The only outbuilding is a two-story garage and guest house that was built in 1992.
The Charles Patterson House is one of the most architecturally significant Queen Anne style residences in Natchez, Mississippi. This significance rests upon its high degree of architectural finish, its architectural integrity, its well documented history, and its association with local builder Robert E. Bost and the locally prominent Patterson family. The integrity of the house extends to the survival of the original lighting fixtures, plumbing fixtures, and hardware. Construction on the house began shortly after July 13, 1898, when the property was acquired by Charles V. Patterson for $1,500 (Adams County Deed Book 3P:431). Charles Patterson and his wife, the former Bessie Rose, hired local builder Robert E. Bost to build the house at a cost of $4,500 (Horace Patterson, son of Charles and Bessie Patterson, interviewed by Mary W. Miller, preservation director of the Historic Natchez Foundation, at Natchez, February 9, 1994).
Charles V. Patterson was a partner in Chamberlain and Patterson Staple and Fancy Dry Goods Store, which was established on Main Street in the nineteenth century by his father Samuel L. Patterson (Will Book 6:32). The National Register property Belvidere, a local Greek Revival landmark, was built in 1838 as the residence of the Samuel L. Patterson family (Belvidere, Adams County, National Register File, Mississippi Department of Archives and History, Jackson). Charles V. Patterson operated Chamberlain and Patterson until his death in 1908; his widow continued to reside in the house until her death in 1951 (Deed Book 6Q: 125). The house remained in the Patterson family until 1990, when it was purchased and subsequently restored by Herbert and Marjo Miller.
Builder Robert E. Bost (1863-1946) came to Natchez from Florida about 1890 to participate in the construction of the non-extant Natchez Hotel, married Annie Davis from Natchez, and remained to establish a general contracting firm (The Natchez Democrat, October 14, 1926, and Bit Valentine, granddaughter of Robert E. Bost, interviewed by Mary W. Miller, preservation director of the Historic Natchez Foundation, at Natchez, February 9, 1994 and The Daily Democrat [Natchez], January 23, 1904, p.7). Bost is documented as the contractor of at least thirty Natchez buildings, most built from plans supplied by the firm (Robert E. Bost, Research Files, Historic Natchez Foundation, Natchez, Mississippi). The firm's buildings represented a variety of styles with the majority representing the Queen Anne, Colonial Revival, and Bungalow styles. For a brief time, Bost was in business with architect C. Sedgewick Moss, and the two collaborated on the construction of the 1921 First Baptist Church (The Natchez Democrat, January 5, 1921, p.5).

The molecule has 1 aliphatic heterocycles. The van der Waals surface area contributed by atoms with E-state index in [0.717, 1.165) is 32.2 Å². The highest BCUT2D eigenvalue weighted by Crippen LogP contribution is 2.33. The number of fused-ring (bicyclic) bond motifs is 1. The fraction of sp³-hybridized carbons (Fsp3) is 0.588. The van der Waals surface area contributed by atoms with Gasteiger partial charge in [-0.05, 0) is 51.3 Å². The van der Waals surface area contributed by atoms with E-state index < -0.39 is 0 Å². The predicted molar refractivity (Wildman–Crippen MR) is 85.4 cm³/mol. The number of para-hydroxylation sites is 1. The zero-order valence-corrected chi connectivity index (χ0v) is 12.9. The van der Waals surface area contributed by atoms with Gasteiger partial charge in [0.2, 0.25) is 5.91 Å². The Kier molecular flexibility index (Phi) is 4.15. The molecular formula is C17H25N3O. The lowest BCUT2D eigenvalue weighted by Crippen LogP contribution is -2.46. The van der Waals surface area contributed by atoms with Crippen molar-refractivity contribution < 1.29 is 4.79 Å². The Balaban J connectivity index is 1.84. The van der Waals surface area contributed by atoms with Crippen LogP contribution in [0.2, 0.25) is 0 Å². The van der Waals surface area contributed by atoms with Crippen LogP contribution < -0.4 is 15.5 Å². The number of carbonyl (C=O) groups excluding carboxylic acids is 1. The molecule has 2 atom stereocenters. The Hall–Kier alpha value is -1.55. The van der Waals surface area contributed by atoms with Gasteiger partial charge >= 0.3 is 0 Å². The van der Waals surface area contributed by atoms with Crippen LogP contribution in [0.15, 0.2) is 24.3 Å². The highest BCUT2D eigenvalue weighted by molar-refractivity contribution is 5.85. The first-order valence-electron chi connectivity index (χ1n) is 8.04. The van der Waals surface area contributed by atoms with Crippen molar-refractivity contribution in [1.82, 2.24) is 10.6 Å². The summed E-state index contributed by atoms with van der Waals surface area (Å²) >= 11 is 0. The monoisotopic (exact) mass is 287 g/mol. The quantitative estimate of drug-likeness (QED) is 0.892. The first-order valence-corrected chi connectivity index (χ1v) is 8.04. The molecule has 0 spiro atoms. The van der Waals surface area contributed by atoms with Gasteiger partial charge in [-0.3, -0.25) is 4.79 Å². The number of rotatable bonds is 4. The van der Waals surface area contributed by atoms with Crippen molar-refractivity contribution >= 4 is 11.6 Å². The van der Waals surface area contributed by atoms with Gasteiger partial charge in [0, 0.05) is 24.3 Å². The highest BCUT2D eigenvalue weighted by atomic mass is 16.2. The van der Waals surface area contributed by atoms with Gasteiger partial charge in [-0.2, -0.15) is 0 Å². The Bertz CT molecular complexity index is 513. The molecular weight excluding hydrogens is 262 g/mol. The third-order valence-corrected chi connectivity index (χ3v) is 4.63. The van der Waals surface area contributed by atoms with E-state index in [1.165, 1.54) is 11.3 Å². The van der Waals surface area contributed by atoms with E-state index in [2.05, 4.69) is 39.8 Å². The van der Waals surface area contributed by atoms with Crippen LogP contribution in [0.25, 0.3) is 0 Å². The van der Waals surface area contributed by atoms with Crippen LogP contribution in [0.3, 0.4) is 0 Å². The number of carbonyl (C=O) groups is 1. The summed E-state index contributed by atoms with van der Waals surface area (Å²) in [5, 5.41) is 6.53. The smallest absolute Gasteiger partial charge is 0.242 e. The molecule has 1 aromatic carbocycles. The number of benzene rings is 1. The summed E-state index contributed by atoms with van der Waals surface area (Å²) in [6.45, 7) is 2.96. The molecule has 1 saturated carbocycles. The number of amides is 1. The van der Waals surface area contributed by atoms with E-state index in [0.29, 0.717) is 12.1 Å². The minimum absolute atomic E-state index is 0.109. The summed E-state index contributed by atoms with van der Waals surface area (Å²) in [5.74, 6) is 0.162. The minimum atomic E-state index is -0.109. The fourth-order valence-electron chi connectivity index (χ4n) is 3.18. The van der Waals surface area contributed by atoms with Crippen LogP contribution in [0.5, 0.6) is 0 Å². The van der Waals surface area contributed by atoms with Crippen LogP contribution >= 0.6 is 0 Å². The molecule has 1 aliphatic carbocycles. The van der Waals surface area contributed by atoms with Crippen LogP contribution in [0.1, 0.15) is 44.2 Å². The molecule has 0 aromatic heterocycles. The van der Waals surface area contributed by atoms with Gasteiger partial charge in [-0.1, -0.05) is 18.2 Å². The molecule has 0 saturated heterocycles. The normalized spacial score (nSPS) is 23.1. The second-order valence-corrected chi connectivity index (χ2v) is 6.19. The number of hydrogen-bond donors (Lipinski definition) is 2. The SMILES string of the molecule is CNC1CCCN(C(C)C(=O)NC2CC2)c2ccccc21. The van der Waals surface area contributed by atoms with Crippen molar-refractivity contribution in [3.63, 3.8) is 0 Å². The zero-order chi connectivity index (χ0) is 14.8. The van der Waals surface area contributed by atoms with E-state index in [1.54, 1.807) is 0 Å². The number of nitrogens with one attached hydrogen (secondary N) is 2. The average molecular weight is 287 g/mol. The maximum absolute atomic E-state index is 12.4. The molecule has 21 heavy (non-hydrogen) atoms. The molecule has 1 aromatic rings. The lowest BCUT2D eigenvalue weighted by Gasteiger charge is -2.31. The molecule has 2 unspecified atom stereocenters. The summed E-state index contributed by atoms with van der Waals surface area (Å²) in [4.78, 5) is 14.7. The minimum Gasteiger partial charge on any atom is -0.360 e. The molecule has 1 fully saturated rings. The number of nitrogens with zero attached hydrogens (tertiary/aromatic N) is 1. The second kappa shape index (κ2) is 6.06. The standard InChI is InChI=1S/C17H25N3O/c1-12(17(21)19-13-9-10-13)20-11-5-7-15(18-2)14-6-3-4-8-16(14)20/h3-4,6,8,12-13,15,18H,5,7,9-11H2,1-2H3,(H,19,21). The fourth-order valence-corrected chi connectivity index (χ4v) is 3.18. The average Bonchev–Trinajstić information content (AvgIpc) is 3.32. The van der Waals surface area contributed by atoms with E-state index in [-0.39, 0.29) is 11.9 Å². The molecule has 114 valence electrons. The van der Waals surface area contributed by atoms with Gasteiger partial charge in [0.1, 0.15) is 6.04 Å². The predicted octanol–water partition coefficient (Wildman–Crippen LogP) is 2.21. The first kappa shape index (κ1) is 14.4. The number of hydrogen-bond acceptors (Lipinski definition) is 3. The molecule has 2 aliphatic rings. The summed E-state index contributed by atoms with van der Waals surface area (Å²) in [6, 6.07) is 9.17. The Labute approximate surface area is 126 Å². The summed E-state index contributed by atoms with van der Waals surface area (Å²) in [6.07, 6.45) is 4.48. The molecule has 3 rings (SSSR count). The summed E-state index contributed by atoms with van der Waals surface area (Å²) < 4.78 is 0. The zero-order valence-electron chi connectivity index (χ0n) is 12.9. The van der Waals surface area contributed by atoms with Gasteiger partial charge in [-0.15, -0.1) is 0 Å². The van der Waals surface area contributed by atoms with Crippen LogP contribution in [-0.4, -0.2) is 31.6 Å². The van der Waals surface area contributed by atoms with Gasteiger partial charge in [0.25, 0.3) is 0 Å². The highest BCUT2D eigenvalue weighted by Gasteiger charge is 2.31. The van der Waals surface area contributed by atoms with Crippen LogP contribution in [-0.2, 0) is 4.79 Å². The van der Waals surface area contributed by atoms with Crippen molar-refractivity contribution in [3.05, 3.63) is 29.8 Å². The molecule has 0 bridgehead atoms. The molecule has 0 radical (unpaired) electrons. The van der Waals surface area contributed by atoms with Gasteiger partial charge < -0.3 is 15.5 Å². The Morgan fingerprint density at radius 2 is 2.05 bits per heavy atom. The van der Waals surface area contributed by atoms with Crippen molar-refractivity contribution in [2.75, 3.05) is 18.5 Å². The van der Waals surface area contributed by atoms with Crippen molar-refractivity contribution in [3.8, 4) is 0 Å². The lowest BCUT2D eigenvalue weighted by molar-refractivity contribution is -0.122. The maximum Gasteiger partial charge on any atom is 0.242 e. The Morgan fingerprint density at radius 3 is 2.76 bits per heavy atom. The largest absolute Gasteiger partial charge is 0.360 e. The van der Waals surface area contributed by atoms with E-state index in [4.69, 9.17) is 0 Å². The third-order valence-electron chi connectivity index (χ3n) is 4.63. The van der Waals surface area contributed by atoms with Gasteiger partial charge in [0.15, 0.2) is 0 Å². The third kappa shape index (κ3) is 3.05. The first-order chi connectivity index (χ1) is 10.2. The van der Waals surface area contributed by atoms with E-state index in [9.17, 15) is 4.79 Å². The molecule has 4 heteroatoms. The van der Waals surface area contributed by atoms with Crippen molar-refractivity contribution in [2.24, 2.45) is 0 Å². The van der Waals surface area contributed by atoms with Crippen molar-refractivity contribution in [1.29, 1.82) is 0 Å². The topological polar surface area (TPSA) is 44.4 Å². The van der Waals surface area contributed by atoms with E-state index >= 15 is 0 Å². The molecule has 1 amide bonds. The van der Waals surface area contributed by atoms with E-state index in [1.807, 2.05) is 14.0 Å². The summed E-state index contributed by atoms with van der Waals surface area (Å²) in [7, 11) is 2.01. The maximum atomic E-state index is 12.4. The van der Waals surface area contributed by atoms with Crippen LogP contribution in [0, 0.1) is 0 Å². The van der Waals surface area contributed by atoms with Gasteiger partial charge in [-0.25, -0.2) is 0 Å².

Adams County, Mississippi. Chancery Clerk. Deed Books 3P, 6Q.
Adams County, Mississippi. Chancery Clerk. Will Book 6.
Mississippi Department of Archives and History, Jackson. National Register File. Adams County. Belvedere.
The Daily Democrat [Natchez], January 23, 1904.
Historic Natchez Foundation, Natchez, Mississippi. Research Files. Robert E. Bost.
The Natchez Democrat, January 5, 1921.
The Natchez Democrat, October 14, 1926.
Patterson, Horace, son of Charles Patterson. Interviewed by Mary Warren Miller, preservation director of the Historic Natchez Foundation, at Natchez, Mississippi, February 9, 1994.
Valentine, Bit, granddaughter of Robert E. Bost. Interviewed by Mary Warren Miller, preservation director of the Historic Natchez Foundation, at Natchez, Mississippi, February 9, 1994.
‡ Mary Warren Miller, Preservation Director, Historic Natchez Foundation, Charles Patterson House, Adams County, Natchez, MS, nomination document, 1994, National Park Service, National Register of Historic Places, Washington, D.C.
Union Street South